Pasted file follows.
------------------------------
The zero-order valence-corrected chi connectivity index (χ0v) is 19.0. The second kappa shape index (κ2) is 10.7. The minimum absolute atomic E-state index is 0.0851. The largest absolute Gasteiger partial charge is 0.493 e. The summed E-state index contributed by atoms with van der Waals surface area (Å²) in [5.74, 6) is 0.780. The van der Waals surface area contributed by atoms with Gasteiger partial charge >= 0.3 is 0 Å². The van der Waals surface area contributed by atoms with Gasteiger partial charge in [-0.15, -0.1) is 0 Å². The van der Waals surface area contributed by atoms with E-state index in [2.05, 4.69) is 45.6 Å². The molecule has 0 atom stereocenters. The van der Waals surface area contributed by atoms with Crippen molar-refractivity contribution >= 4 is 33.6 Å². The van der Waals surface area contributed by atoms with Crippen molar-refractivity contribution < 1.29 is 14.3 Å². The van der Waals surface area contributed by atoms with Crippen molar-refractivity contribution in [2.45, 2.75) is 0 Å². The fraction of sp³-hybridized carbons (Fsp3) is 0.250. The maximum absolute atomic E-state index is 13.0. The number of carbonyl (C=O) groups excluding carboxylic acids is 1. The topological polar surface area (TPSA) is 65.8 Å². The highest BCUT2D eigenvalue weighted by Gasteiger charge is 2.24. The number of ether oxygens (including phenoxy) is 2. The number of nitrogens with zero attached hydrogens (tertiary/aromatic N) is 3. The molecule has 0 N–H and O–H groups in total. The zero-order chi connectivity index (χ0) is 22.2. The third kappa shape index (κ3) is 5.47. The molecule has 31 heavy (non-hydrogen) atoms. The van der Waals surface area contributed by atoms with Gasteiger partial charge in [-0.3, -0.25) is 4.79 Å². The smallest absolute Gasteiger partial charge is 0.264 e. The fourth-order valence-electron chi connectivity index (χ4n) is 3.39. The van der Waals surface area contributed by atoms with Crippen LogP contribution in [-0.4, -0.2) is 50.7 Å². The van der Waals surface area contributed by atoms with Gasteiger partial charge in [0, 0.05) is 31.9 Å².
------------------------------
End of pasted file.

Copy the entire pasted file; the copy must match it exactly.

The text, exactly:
The zero-order valence-corrected chi connectivity index (χ0v) is 19.0. The second kappa shape index (κ2) is 10.7. The minimum absolute atomic E-state index is 0.0851. The largest absolute Gasteiger partial charge is 0.493 e. The summed E-state index contributed by atoms with van der Waals surface area (Å²) in [5.74, 6) is 0.780. The van der Waals surface area contributed by atoms with Gasteiger partial charge >= 0.3 is 0 Å². The van der Waals surface area contributed by atoms with Gasteiger partial charge in [-0.15, -0.1) is 0 Å². The van der Waals surface area contributed by atoms with E-state index in [2.05, 4.69) is 45.6 Å². The molecule has 0 atom stereocenters. The van der Waals surface area contributed by atoms with Crippen molar-refractivity contribution >= 4 is 33.6 Å². The van der Waals surface area contributed by atoms with Crippen molar-refractivity contribution < 1.29 is 14.3 Å². The van der Waals surface area contributed by atoms with Crippen molar-refractivity contribution in [2.45, 2.75) is 0 Å². The fraction of sp³-hybridized carbons (Fsp3) is 0.250. The maximum absolute atomic E-state index is 13.0. The number of carbonyl (C=O) groups excluding carboxylic acids is 1. The topological polar surface area (TPSA) is 65.8 Å². The highest BCUT2D eigenvalue weighted by Gasteiger charge is 2.24. The number of ether oxygens (including phenoxy) is 2. The number of nitrogens with zero attached hydrogens (tertiary/aromatic N) is 3. The molecule has 0 N–H and O–H groups in total. The zero-order chi connectivity index (χ0) is 22.2. The third kappa shape index (κ3) is 5.47. The molecule has 31 heavy (non-hydrogen) atoms. The van der Waals surface area contributed by atoms with Gasteiger partial charge in [-0.3, -0.25) is 4.79 Å². The smallest absolute Gasteiger partial charge is 0.264 e. The fourth-order valence-electron chi connectivity index (χ4n) is 3.39. The van der Waals surface area contributed by atoms with Crippen LogP contribution in [-0.4, -0.2) is 50.7 Å². The van der Waals surface area contributed by atoms with Gasteiger partial charge in [0, 0.05) is 31.9 Å².